Well, we have come to a decision, but it has not been any easy one.  I have said all along that I do not want circumstances to dictate God's leading in our lives.  Just because there are concerns and issues with the adoption process in Nepal, does not mean that God can't work miracles, and bring children home to their forever families.  But at the same time, I realize that I don't have to be a superhero and stick everything out until the bitter end.  I have struggled with the idea of switching countries, because I didn't want the switch to be born out of fear of circumstances in Nepal.  Well, after a lot of prayer, hours upon hours of taking every thought captive, and numerous conversations with our agency, we have decided to change programs to Ethiopia.  

I know this may come as a surprise to many, but we feel that God has given us the go ahead.  One of the things that really solidified it for me, was Wes.  Before we decided to adopt at all, Wes had it in his head that we had to have a biological child first.  He was waiting for God to create a miracle of pregnancy, and then after that first child, we would adopt.  Well, God really changed his heart at one point, and Wes realized that there was no reason that a biological child had to come first, and that is when we got started on the track to adopt.  In the same way, he said he he had it in his head that we had to adopt from Nepal first.  But he quickly realized, that this was not the case.  We have been saying all along that we would adopt from Ethiopia after Nepal.  Well, it looks like Ethiopia will come first, and perhaps Nepal will be second.  

I have debated with myself over and over again about whether or not I should write this post right now, mainly because I know there are other families adopting from Nepal that read this blog.  I DON'T want our changing programs to be a stumbling block for anyone else.  I don't want it to discourage anyone else in adopting from Nepal, or continuing their process to adopt from Nepal.  In writing all this, I am not saying that I believe the Nepal program will fail.  I only desire to be open about what we are going through personally.  

Wes and I are both 32 years old.  Over the last 5 years, we have tried to bring children into our home in every way possible.  It seems with every method we have tried, we have hit a road block.  I don't know why, but that is the way it has been.  It has been frustrating, to say the least, and very painful at times.  But we still move forward.  We still press on.

And as we start the process with Ethiopia, we know that it carries it's own load of possible obstacles.  Yesterday, the very day we made the decision to switch countries, we found out that Ethiopia is almost certainly going to make families make two trips now, instead of the one.  This means a lot more money, possibly more time, and it also means that we would have to leave our son or daughter in Ethiopia for several more months, after we have already met him or her.  I can't even imagine how painful that would be!  And believe, me, it just felt like our desire to adopt a child (from ANYwhere) was laughing in my face yesterday.  I mean, seriously....could this process BE any more difficult.  The irony of it all is beyond me.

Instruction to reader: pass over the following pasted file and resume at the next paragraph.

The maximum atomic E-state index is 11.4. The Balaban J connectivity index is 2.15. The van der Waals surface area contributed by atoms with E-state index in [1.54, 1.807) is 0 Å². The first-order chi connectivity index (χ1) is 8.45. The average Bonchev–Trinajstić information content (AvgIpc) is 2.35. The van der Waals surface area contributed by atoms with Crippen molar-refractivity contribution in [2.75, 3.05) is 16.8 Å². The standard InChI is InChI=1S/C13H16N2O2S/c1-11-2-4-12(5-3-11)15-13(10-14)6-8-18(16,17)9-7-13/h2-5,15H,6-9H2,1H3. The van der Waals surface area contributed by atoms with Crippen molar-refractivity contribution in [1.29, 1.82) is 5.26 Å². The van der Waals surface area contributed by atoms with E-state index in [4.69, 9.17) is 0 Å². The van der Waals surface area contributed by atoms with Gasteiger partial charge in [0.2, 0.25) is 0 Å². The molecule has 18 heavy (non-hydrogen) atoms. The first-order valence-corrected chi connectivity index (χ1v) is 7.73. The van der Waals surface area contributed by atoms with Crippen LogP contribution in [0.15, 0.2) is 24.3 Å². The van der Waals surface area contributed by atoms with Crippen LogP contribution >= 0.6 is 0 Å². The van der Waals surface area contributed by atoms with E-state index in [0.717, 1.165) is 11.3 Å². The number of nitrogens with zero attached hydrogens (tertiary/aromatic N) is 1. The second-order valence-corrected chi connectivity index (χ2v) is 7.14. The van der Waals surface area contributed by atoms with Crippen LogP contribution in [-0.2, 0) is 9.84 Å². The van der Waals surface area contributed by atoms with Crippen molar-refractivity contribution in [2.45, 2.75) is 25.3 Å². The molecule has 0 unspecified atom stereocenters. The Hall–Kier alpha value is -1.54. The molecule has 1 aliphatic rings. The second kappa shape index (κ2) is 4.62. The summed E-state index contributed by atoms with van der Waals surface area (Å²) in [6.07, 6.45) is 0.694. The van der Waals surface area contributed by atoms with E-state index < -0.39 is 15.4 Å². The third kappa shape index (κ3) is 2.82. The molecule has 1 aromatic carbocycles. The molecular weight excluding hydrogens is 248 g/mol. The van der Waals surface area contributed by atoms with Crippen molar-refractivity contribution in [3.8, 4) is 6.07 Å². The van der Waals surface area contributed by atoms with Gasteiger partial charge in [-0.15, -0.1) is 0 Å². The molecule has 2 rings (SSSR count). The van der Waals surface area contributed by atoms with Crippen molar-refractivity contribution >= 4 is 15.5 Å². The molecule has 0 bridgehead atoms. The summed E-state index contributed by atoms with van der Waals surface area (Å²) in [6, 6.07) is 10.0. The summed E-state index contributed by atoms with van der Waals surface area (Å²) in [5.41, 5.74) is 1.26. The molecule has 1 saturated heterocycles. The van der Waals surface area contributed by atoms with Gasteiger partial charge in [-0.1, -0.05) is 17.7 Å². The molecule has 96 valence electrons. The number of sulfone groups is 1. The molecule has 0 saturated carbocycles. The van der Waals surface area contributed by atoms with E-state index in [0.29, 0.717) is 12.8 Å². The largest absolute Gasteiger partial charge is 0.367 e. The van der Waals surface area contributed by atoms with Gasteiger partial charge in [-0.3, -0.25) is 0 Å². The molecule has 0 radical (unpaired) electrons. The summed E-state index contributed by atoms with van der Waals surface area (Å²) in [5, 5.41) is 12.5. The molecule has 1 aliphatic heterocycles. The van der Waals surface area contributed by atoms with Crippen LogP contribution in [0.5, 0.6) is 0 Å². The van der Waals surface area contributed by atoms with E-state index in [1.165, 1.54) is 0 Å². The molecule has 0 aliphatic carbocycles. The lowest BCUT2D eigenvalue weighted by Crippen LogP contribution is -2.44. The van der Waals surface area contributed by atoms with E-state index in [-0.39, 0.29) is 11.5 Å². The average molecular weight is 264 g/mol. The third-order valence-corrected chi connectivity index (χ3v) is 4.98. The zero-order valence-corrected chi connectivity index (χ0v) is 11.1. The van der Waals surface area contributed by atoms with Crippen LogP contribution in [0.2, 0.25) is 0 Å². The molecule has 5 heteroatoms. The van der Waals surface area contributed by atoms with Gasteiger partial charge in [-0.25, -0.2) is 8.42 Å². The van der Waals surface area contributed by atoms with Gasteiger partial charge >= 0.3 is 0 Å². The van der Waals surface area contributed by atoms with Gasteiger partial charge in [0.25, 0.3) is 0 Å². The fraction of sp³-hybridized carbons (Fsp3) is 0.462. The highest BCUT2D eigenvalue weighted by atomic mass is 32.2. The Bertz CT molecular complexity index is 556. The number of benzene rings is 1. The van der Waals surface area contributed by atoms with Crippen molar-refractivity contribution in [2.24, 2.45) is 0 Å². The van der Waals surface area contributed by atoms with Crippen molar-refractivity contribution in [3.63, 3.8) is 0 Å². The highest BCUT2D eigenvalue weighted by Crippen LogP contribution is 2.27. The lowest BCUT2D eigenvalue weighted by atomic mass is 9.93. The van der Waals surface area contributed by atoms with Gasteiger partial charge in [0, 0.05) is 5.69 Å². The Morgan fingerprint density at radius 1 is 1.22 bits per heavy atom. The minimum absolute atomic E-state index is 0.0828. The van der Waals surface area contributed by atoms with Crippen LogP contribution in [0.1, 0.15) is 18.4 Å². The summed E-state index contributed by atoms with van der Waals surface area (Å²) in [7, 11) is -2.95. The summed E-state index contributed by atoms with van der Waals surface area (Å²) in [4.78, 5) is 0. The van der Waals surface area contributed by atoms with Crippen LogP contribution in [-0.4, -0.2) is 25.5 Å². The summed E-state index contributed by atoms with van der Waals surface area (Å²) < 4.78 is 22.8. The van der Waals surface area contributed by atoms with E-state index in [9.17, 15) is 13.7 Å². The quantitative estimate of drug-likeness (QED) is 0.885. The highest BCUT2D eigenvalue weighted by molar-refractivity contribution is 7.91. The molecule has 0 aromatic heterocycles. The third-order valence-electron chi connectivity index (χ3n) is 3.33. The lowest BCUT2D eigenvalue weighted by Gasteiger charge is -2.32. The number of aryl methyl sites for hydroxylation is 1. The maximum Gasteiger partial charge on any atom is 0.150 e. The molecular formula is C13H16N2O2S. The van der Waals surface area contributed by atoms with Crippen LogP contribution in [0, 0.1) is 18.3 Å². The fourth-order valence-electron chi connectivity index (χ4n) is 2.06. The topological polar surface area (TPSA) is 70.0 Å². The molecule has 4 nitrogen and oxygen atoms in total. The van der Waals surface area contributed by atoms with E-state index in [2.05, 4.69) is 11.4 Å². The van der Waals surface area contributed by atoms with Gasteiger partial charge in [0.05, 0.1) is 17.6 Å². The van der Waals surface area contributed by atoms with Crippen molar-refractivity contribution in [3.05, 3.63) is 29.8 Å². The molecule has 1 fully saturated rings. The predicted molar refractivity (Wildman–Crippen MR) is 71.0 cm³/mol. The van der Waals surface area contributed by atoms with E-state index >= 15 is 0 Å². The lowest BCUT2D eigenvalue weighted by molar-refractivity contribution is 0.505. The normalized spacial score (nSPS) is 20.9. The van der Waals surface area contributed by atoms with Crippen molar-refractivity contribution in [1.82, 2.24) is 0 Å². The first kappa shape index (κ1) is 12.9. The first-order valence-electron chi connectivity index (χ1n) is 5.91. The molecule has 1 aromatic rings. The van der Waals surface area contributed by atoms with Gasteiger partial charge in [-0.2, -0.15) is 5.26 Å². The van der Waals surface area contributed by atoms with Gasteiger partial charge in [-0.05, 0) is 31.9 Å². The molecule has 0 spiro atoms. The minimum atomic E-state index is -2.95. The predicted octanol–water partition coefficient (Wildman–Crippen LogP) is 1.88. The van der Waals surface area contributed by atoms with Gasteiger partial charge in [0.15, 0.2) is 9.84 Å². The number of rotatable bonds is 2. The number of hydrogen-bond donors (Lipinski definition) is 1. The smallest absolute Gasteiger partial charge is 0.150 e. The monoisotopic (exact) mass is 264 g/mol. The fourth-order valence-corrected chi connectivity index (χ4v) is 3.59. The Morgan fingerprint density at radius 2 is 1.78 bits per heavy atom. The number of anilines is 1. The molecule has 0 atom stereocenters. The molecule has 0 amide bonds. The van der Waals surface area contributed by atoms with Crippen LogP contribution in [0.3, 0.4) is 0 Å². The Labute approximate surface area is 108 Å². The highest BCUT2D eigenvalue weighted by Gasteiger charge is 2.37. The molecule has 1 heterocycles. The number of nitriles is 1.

But, I continue to trust that God's plans for us are good.  I continue to trust in His love for us.  Even though everything around me seems to say, "Quit trying to be parents!", we continue to fight for what the devil doesn't want:  To see an orphan be an orphan no more, and to see two childless individuals be childless no more.  God's heart for adoption is clear, and no enemy can destroy that, no matter how hard they may try.

So pray for us as we make this transition.  I feel scared, nervous, and excited all at the same time.  I literally know hardly anything about Ethiopia, except for what I have read over the last few days.  So now Wes and I have to learn all over again.  Our hearts are being steered in a different direction, but with the same goal.  Pray that we would not be dismayed, but only encouraged by a Father who loves us without condition, and knows what's best for His children.

And I leave a video of and Ethiopian Gotcha Day for your viewing enjoyment.  These always make me cry.